2 weeks ago my wife and I lost our 3 month old baby. He needed surgery on his heart in the first week of his life and recently it seemed he was going to make it to his next surgery and doing well. Then BAM he was gone. I was holding him one minute, and another minute he quit breathing on his own and nothing the Dr.s did could save him. The pain I felt as I held his limp body in my arms and faced the fact I would never get to hold him again, kiss him, play with him, see him smile, tore through my heart like a Mack truck......
I say all of this not to say I know how you feel, or impose on your blog. I write this comment to tell you I connect with your writings and enjoy hearing your words of struggle mixed with strong words of faith. They all seem so honest and real, and I certainly think the church could use more of this gospel reality in todays culture.
My journey finds me at a place of trusting God more than ever before, and gritting my teeth saying that God is good, and faithful even when I am not! I now have more questions than ever before, yet I know my faith is the only think holding on to God's hand for dear life; thankfully He has never let go!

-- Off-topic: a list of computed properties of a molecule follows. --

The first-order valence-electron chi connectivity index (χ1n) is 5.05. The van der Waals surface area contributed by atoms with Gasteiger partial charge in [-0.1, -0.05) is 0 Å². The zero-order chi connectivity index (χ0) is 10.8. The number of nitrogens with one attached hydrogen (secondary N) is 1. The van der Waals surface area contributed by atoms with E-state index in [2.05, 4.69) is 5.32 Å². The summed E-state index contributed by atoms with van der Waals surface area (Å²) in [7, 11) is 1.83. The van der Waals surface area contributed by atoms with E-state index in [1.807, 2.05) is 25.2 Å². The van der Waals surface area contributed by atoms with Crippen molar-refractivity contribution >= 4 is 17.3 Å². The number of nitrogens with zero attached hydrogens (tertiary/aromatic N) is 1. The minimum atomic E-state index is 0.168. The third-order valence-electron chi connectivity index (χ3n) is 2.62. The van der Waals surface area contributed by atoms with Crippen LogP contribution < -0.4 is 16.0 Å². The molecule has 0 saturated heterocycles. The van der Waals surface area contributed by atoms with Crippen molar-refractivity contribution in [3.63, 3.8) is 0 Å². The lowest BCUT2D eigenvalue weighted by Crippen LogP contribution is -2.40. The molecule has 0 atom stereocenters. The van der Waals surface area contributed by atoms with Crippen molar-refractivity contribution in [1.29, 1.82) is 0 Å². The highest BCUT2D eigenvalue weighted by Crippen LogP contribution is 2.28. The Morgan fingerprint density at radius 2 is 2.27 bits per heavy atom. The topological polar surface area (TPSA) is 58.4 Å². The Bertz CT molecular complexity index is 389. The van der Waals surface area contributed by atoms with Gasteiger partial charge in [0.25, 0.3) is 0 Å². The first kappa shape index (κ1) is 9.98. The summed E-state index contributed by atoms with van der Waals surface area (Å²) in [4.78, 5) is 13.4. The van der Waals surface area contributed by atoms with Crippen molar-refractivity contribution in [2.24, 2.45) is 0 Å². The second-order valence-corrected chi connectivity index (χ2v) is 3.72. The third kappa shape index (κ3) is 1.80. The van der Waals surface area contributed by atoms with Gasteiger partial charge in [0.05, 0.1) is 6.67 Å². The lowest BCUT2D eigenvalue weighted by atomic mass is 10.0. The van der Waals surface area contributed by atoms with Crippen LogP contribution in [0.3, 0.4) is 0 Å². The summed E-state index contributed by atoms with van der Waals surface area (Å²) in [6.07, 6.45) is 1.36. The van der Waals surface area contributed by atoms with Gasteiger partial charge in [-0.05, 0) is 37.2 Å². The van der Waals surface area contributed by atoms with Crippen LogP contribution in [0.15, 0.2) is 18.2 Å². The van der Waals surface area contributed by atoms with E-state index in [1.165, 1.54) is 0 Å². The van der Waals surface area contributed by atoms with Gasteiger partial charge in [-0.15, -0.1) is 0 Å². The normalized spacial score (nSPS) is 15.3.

My heart breaks for you as you mourn and search for truth, but your words of faith are encouraging to others as we seek the truth, answers to our questions, and comfort for our hurting hearts!
Peace to you,
Tony Simoncini

Anonymous said...

I don't pretend to know a lot about Teddy Roosevelt but what I do know of him was that he was a popular president. I also seem to remember that part of that popularity was based on him being a "cowboy". I think it helped to get him elected.
So the question is would he have ever been elected to the presidency had his wife lived? We don't know. But he probably would not have gone off to the Badlands like he did had she lived.
Likewise,Jesus was taken from the disciples but he said if he didn't leave the Holy Spirit couldn't come. He became our comforter and guide.
I don't know-it helps to think that there is purpose in it all.
I was recently on the USS Alabama. Would FDR have been elected had he not had a very popular relative as president before him? I don't know.
But we do know that FDR played a key role in getting us out of the depression and getting us through a World War.
This story has helped me to see purpose in spite of our loss and grief.It gives hope and insight into the bigger picture.

Jan Owen said...

A very wise friend who had gone through his own "Badlands" of grief told me during a particularly painful period of my life. "God will not waste this pain." For some reason that comforted me. Here I am Lord, waiting......